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Root Season

“Cold dark deep and absolutely clear,” from “At the Fishhouses” by Elizabeth Bishop


“[R]emember that it is not you that support the root, but the root that supports you.” St. Paul in a letter to the Romans, 11:18b

Apart from a couple experiments with greens in the greenhouse and hoophouse (a smaller, portable greenhouse), most of the fresh vegetables available now are roots.

We are ordinarily up to our ears by now in potatoes – yellows, reds, and purples – with the purples lasting longest and the reds the first to go soft. But this year is different: our storage potatoes are more green than yellow because I left them to cure too long in the sun. So my mistake has sent me seeking other roots.

Beets are always in abundance in the garden. I don’t particularly enjoy them – not boiled anyway – but they thrive in our clay soils. Sugar beets put this region on the map. And they keep well buried in moist sand. Last year I forgot about a bucket, and in March, when I found it, several of the roots were perfectly firm.

Then a couple weeks ago I found a horseradish patch on the farm that I had only heard tales of, but never seen. Some good soul planted it before my time, and the plants survived despite human neglect and drought conditions. Like beets, horseradish seems to be another root that thrives here.

I had both these roots on the brain when I came across an old cookbook compiled by a committee of Russian Orthodox ladies. It was my wife’s great aunt’s book. Inside I discovered a recipe for Hrin, which is basically a horseradish and beet salad (recipe below).

Preparing this dish is like preparing for a punch in the face, or an autopsy.

Take horseradish. I pry a handful of crooked taproots from the dry ground, wash them, and take a peeler to the skin. I am immediately assaulted. This is a root from the ground — how can any soil abide something so offensive, burning as it does? Other roots, like the carrot, smell earthy and sweet. But this – it’s as though some ancient god slew a comet, buried it in the ground, and left us this seething root.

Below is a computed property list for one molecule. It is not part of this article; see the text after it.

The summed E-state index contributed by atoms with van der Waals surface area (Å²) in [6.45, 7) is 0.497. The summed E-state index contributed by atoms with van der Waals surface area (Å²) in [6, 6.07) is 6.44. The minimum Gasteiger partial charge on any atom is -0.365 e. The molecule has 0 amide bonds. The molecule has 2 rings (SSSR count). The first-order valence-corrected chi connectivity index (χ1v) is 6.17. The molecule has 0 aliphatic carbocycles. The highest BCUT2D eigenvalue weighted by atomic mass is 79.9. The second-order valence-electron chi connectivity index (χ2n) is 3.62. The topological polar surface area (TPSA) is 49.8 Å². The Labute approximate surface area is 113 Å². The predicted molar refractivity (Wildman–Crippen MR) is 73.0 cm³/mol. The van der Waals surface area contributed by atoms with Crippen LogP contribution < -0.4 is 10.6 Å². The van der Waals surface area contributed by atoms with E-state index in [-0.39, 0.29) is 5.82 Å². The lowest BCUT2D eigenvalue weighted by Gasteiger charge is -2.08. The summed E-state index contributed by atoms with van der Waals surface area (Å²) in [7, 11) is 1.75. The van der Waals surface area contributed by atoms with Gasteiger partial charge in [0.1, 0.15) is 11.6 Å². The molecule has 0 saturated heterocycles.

If horseradish offends, the beet is a horror. I hold in my hand nothing short of the earth’s own red heart. Once boiled, the beet’s cellular structure is broken down, creating a kind of hemorrhaging wherever it is cut, pierced, or grated. Rivers of red, like a plague. (A chef friend refuses to cook with red beets. Too gory, he says.) To make matters worse, beet juice stains hands, sealing your culpability in this bloody mess.

We underestimate roots. Oh we love our foliage, florets, and fruit, just like we love our light and heat. Ripe tomatoes, great big heads of lettuce and broccoli, sweet corn, sweet peas, sweet peppers… Meanwhile in the cold dark deep – underground where the dead rot – roots grow down and tubers bulge like tumors.

If we attend to roots properly, they may appall us. If they do, it may be that our own sensibilities are the problem.

We humans are not well enough acquainted with cold weather and darkness. I am all for heat – I write this as I sit next to my wood stove – but we seem obsessed with a room above seventy degrees. We abhor the cold – we named our most common virus after it. We treat it like an enemy. But I like warming up a room and warming up with it. I like warming as I work outside on a cold day. Cold can be a strange gift; in it we can learn to be peaceable, to live simply in our places.

As for darkness, we have become very good at ignoring it almost entirely. At this latitude, this time of year, the sun sets at around 4:00 P.M., and rises a little before 7:00 A.M.  That’s about 15 hours of darkness, but the lights in most houses turn off the same time they always turn off. We seem to be working, distracted in front of a screen, or asleep. Darkness is simply the absence of light.

But if it has value for the root, perhaps it has value for our souls – sitting outside on a dark night, or in your dimly lit living room. Buried thoughts rise to the surface. Ideas. Questions. Quiet prayers.

In this season let us attend to roots – the strange fruit of the cold dark deep. Let it remind us that our own souls are hidden, buried, but nevertheless pulsing with pungency and meaning.


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Hrin is a Slavic dish. This recipe is from Agnes Kohan, exactly as it appears in Traditional and Favorite Recipes compiled by the Mother’s Club of St. Mary’s Russian Orthodox Church, Minneapolis, Minnesota, 1975. My wife enjoyed it, noting that it tastes better after a day in the fridge. I think it’s too salty, and I just don’t enjoy boiled beets.

Course: Salad

Cuisine: Slavic

Main Ingredient: Beets



  • 6 medium red beets if you are the queasy type, use yellow beets or Chioggia
  • 1 cup freshly grated horseradish try to find it in root-form
  • 2 T salt
  • 13 c. sugar
  • 14 c. apple cider vinegar


  1. Boil beets.
  2. Remove skins.
  3. Grate.
  4. Add other ingredients.
  5. Combine.

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